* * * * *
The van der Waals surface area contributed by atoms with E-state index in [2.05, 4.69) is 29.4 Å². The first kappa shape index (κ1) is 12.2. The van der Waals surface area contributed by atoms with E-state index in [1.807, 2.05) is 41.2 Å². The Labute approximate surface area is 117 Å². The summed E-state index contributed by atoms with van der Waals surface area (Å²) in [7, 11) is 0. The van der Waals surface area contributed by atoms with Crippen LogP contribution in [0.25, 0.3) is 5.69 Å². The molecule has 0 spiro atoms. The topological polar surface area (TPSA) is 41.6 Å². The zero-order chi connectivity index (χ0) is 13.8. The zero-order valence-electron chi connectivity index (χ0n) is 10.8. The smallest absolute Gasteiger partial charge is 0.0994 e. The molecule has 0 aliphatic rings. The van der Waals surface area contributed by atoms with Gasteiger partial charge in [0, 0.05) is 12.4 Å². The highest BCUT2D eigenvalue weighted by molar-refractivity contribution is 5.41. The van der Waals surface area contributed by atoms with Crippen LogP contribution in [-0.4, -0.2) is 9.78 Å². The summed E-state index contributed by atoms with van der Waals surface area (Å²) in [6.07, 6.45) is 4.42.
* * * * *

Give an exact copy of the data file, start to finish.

The van der Waals surface area contributed by atoms with E-state index in [2.05, 4.69) is 29.4 Å². The first kappa shape index (κ1) is 12.2. The van der Waals surface area contributed by atoms with E-state index in [1.807, 2.05) is 41.2 Å². The Labute approximate surface area is 117 Å². The summed E-state index contributed by atoms with van der Waals surface area (Å²) in [7, 11) is 0. The van der Waals surface area contributed by atoms with Crippen LogP contribution in [0.25, 0.3) is 5.69 Å². The molecule has 0 spiro atoms. The topological polar surface area (TPSA) is 41.6 Å². The zero-order chi connectivity index (χ0) is 13.8. The zero-order valence-electron chi connectivity index (χ0n) is 10.8. The smallest absolute Gasteiger partial charge is 0.0994 e. The molecule has 0 aliphatic rings. The van der Waals surface area contributed by atoms with Gasteiger partial charge in [0, 0.05) is 12.4 Å². The highest BCUT2D eigenvalue weighted by molar-refractivity contribution is 5.41. The van der Waals surface area contributed by atoms with Crippen LogP contribution in [-0.4, -0.2) is 9.78 Å². The summed E-state index contributed by atoms with van der Waals surface area (Å²) in [6.07, 6.45) is 4.42.